Tuesday, March 20, 2007

Why You Should Fake Your Mother's Maiden Name

Most folks see "CSI" and think "CSI Miami", as in "Crime Scene Investigation" in a city not too far south of where I'm writing this. However, security software folks look at "CSI" and think "Computer Security Institute", which publishes a much-read annual report and a dozen sample policy summaries through the year.

I opened the March copy of the Computer Security Institute today and spotted an article by Charles Cresson Wood entitled "Using Mother's Maiden Name to Authenticate Anybody". I thought he raised an interesting new way of approaching the maiden name non-dynamic password problem.

First of all, let's just agree on one thing: Using your actual mother's maiden name to authenticate anything or anyone is crazy. It took me about ten seconds to find the maiden name of one of my friends based here in FL using Intelius - and about fifteen minutes of refining searches in Google to track down a friend's MMN in a non-US jurisdiction.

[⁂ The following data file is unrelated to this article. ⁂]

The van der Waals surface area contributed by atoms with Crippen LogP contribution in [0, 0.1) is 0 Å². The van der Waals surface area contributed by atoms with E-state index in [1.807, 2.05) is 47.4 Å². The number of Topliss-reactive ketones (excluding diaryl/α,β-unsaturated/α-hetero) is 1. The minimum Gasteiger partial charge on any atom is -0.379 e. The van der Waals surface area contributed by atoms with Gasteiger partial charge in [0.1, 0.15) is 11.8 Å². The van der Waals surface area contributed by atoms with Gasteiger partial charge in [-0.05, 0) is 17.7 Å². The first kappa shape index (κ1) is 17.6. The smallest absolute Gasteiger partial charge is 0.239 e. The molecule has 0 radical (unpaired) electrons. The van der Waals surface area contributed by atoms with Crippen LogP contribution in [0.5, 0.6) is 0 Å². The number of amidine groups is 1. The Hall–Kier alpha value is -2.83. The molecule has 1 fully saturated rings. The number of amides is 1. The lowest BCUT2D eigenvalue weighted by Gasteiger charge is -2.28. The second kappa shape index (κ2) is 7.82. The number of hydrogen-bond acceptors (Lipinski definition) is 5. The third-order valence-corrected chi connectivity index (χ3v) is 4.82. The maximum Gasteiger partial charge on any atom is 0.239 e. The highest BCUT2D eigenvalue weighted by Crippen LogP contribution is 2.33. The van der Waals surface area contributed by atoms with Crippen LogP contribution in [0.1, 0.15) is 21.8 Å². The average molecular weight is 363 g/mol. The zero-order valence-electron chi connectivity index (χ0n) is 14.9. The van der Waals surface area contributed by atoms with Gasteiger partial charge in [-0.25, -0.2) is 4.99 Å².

This knowledge, however, will not set us free: many of the alternatives to "mother's maiden name" suck for other reasons, ranging from the logistics associated with distribution to the costs associated with management and support. For those, and a host of other reasons involving too much to do, certification, and fear of stepping away from the known, that "Mother's Maiden Name" text box on the bank's PIN reminder form is unlikely to be uncoded anytime soon.

Assuming this to be the case, Cresson Wood has a great suggestion for us. He suggests the next time you sign up for anything that asks you to submit your mother's maiden name, you make one up. Make sure it's memorable, of course, then offer this fake maiden name in place of your mother's real name.

"Franzappa" will not exactly resist a serious attack, but it will stop casual password hunters from finding our your mother's real maiden name using online tools, and using it against you. Remember, it's the low-hanging fruit that hits the ground first - so go up the tree.

Follow this simple trick and you'll reveal less information about yourself during sign-ups, and deposit less valuable information into databases.

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